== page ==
Developed by PestoForce. Published by PestoForce and Armor Games. Releases June 24, 2015. Available on PC (reviewed), Mac, and Linux. Review copy provided by publisher.
Retro games are a big deal right now, and I couldn’t be happier. I love seeing devs who grew up on classics release their own unique takes on the medium, from Super Meat Boy‘s brutal platforming to Half Minute Hero‘s hyper-condensed JRPG gameplay. But what makes Super Chibi Knight great isn’t that it features RPG mechanics, Legend of Zelda adventuring, and the ability to ride giant mounts into battle – although it does all these things. It’s that it brings a new generation of gamers into the creation process, using an eight-year old as its sole voice actor. When that’s your baseline, how is it possible to be any more charming?
Super Chibi Knight is a retro-style RPG platformer in the spirit of classics like The Legend of Zelda II. Your character is a girl from the Kingdom of Oukoko who – without needing any sort of tragic backstory – decides to defeat the evil General Tso who threatens the entire world. To beat him she’ll need to train her combat abilities, gain powerful equipment, and become an expert in one of two schools, the spellcasting Sorcerers or the animal-commanding Beastmasters.
First and foremost, Super Chibi Knight is an adorable game. The cartoonish animation style is lovingly crafted, and the voice acting – performed solo by the developer’s daughter – gives it an incredible personality and charm that’s completely endearing. It feels like the classic platformers we played on Super Nintendo consoles long ago, complete with retro graphics and a high difficulty curve, but without the frustrations of limited lives and Game Over screens.
But Super Chibi Knight doesn’t rely on charm alone, it also ties in RPG mechanics. Your character starts the game as a cheek-pinchingly cute child with a lowly wooden sword completely outclassed by… well, everything. But as you explore the game world, uncovering side quests, shops, and giant bags of XP, you’ll obtain upgrades that are enchanting and reflect advanced abilities. Each level-up is equal parts useful and adorable, and eventually the young hero will become an impressive badass before your eyes. Your armor and weapon upgrades are fixed, but you can still swap between them while keeping the benefits of the most powerful item.
Where you do get a choice is between the Sorcerer and Beastmaster branches. At the end of the game’s first act, you can either access the mountain society of the Beastmasters or take a ship to the Sorcerers’ island. This choice isn’t be explicitly advertised – just implied through the game’s lore. So if you were hoping to be a Beastmaster but stepped on the boat thinking you could return to the island? Too bad – the game will autosave and you’ll have to start from the beginning.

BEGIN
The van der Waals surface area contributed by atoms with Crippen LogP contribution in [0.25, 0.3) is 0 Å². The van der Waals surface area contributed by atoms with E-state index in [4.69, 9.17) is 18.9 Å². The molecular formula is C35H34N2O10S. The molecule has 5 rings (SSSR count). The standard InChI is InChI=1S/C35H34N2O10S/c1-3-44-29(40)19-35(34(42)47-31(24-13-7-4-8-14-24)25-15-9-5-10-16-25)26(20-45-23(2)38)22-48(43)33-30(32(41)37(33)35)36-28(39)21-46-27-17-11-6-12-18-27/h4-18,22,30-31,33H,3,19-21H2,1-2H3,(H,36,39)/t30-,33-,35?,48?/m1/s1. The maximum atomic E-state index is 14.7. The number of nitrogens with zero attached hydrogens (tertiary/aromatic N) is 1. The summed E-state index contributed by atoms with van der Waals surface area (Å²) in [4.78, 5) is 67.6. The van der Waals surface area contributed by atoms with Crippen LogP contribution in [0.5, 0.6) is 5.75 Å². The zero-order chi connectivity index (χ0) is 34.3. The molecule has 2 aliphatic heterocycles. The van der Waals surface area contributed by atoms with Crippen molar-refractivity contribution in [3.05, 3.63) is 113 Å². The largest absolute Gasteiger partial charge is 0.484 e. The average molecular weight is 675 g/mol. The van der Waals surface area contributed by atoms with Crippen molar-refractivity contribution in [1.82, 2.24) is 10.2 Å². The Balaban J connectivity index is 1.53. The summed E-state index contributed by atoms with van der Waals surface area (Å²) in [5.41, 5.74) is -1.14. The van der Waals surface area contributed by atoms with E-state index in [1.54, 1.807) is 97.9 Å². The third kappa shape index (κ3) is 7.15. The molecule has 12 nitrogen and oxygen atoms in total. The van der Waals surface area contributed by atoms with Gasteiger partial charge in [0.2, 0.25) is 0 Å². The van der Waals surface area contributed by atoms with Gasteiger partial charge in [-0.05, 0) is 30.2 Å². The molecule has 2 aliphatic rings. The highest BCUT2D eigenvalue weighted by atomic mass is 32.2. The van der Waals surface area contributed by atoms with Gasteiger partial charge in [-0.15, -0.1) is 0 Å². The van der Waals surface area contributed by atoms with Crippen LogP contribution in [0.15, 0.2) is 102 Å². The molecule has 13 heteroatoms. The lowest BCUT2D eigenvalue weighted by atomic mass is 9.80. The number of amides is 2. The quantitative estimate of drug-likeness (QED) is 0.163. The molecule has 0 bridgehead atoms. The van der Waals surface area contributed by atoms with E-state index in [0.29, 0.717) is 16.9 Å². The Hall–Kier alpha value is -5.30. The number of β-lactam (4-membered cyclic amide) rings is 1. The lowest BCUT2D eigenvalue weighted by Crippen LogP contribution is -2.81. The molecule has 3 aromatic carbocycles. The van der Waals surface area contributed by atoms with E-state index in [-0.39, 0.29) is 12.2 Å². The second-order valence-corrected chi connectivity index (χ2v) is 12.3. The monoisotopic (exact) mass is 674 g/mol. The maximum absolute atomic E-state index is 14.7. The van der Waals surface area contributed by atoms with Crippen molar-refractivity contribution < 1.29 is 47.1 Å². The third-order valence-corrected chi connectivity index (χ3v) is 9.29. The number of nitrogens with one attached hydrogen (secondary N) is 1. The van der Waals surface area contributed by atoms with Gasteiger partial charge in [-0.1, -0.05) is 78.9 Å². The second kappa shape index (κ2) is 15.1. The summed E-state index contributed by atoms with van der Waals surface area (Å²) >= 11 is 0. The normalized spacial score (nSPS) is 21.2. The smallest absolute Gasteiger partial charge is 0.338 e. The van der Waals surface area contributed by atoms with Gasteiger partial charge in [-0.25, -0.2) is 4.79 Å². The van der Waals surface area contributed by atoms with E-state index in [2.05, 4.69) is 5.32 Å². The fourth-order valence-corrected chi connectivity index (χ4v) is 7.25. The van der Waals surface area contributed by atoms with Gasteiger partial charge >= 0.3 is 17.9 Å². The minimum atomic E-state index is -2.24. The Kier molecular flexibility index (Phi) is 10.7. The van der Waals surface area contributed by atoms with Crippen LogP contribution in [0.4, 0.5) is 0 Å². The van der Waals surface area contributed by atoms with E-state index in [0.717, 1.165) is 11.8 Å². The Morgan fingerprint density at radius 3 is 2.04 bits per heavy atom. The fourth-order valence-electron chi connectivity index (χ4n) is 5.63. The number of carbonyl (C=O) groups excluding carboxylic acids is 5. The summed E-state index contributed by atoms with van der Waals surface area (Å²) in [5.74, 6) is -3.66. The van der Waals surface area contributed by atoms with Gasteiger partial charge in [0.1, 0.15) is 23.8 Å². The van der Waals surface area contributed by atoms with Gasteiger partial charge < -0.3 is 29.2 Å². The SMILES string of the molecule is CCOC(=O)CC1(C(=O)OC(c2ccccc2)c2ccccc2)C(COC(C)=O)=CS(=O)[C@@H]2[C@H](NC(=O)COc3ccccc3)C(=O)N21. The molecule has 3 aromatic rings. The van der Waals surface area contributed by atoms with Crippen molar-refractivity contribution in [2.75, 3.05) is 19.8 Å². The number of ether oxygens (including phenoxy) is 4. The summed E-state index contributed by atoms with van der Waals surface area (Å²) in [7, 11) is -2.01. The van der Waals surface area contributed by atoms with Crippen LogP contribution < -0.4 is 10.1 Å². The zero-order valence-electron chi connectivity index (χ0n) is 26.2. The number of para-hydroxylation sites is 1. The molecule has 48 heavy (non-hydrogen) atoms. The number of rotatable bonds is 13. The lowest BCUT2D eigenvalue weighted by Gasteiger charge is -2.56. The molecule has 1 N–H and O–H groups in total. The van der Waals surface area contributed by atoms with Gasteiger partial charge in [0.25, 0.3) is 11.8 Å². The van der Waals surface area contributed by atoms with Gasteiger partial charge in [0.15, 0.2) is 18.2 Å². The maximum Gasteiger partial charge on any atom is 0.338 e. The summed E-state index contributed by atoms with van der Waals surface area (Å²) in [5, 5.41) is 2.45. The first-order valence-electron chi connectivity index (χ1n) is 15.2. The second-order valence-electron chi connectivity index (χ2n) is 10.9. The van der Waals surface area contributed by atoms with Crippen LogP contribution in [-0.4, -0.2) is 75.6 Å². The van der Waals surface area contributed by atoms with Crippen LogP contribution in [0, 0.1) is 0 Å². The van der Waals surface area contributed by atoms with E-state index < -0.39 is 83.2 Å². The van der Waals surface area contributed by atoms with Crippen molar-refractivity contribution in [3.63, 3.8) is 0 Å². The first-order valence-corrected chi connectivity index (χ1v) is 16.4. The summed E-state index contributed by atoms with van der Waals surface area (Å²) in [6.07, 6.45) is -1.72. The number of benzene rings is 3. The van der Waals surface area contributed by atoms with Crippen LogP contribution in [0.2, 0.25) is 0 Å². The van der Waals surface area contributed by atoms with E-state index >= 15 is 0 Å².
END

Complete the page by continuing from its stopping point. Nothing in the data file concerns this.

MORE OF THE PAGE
Once you’ve arrived at your chosen path, you’ll seek out upgrades that go beyond straightforward hack and slash combat. Finding specific sorcerers lets you use a special meter to cast heal spells, call lightning, or create a personal shield. Beastmasters, meanwhile, summon powerful animal mounts – like armored creatures who resist damage or a dragon that can fly across the map shooting fire. Once you’ve trained to your satisfaction, the hero can return to her home town and defeat General Tso once and for all.
Now that’s not to say each path is equal. From a design perspective, the Beastmaster path is way more dynamic than Sorcerer, adding fresh new mechanics and fantastic creature designs. Meanwhile, half of the Sorcerer spells are ordinary combat boosts – Fire Sword and Shield specifically – while Lightning burns through your entire Special meter so you don’t feel especially powerful. That’s not getting into the fact that riding a Beast just looks plain cool.
But here’s the twist – from a gameplay perspective, the Sorcerer path is more engaging. The Sorcerer’s island has bigger dungeons to clear and more platforming content to explore compared to a linear Beastmaster path. You can also mix and match gameplay approaches – one could hurl lightning and mop up remaining enemies for one combat, then play the tank by absorbing damage with heals spells the next.
Most importantly, the Sorcerer path is challenging and satisfying. Playing the final act as a Beastmaster is fun but game-breaking – you could just summon a dragon and blaze across each boss challenge in minutes. But Sorcerers must use every skill in their arsenal to win, making a magical victory cathartic and memorable. In other words, the Beastmaster path is suited to casual players while Sorcerers are Super Chibi Knight‘s Hard Mode. It’s great to see a game feature both approaches, but having some middle-ground between them would’ve been nice.
Thankfully, Super Chibi Knight is highly replayable. Each campaign can be completed within 2-3 hours, and there are all kinds of side quests that will keep you occupied for multiple campaigns. The game has secrets and achievements to unlock that I still haven’t solved after two playthroughs. It even uses that old-school Zelda system of unlocking cheats with your file name – for example, you can use the developer’s daughter’s name to max out your equipment before the very first quest. I find myself hoping Super Chibi Knight will get more content down the road, but in the meantime you can’t go wrong with what’s here.
I mean, there’s armor with room for her set of pigtails. How adorable is that?
Bottom Line: Super Chibi Knight is an absolutely charming retro RPG that will engage you from beginning to end. The campaign is on the short side – much like its hero – and the difficulty curve is through the roof at times. But it’s satisfying all the same, and will draw you in through both of its story paths.
Recommendation: If you’re looking for a unique retro platformer, Super Chibi Knight should fill your niche. Booya![rating=3.5]